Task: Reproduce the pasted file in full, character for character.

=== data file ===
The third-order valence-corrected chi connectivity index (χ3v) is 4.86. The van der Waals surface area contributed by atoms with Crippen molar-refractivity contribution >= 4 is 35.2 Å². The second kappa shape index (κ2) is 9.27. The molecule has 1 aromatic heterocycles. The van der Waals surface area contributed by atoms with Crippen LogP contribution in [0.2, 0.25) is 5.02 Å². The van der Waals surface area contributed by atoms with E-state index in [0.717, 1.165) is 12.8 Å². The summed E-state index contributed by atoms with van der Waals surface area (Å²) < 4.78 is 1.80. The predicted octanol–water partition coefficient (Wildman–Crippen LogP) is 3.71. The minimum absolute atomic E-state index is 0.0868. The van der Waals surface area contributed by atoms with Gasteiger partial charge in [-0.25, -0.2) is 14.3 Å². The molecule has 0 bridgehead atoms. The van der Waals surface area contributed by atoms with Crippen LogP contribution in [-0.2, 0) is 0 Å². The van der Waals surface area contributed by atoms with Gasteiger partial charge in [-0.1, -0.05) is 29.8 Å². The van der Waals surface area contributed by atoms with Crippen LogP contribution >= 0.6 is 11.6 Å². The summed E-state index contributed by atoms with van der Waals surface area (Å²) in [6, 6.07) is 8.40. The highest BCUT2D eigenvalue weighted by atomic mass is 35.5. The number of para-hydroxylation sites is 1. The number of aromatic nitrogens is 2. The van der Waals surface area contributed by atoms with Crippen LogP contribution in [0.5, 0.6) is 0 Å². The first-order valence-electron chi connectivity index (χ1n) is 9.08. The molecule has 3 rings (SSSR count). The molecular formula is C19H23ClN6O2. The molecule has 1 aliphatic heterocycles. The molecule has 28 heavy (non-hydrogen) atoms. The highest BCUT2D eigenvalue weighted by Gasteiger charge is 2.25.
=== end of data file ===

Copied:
The third-order valence-corrected chi connectivity index (χ3v) is 4.86. The van der Waals surface area contributed by atoms with Crippen molar-refractivity contribution >= 4 is 35.2 Å². The second kappa shape index (κ2) is 9.27. The molecule has 1 aromatic heterocycles. The van der Waals surface area contributed by atoms with Crippen LogP contribution in [0.2, 0.25) is 5.02 Å². The van der Waals surface area contributed by atoms with E-state index in [0.717, 1.165) is 12.8 Å². The summed E-state index contributed by atoms with van der Waals surface area (Å²) < 4.78 is 1.80. The predicted octanol–water partition coefficient (Wildman–Crippen LogP) is 3.71. The minimum absolute atomic E-state index is 0.0868. The van der Waals surface area contributed by atoms with Gasteiger partial charge in [-0.25, -0.2) is 14.3 Å². The molecule has 0 bridgehead atoms. The van der Waals surface area contributed by atoms with Crippen LogP contribution in [-0.2, 0) is 0 Å². The van der Waals surface area contributed by atoms with Gasteiger partial charge in [-0.1, -0.05) is 29.8 Å². The van der Waals surface area contributed by atoms with Crippen LogP contribution >= 0.6 is 11.6 Å². The summed E-state index contributed by atoms with van der Waals surface area (Å²) in [6, 6.07) is 8.40. The highest BCUT2D eigenvalue weighted by atomic mass is 35.5. The number of para-hydroxylation sites is 1. The number of aromatic nitrogens is 2. The van der Waals surface area contributed by atoms with Crippen LogP contribution in [0.5, 0.6) is 0 Å². The first-order valence-electron chi connectivity index (χ1n) is 9.08. The molecule has 3 rings (SSSR count). The molecular formula is C19H23ClN6O2. The molecule has 1 aliphatic heterocycles. The molecule has 28 heavy (non-hydrogen) atoms. The highest BCUT2D eigenvalue weighted by Gasteiger charge is 2.25.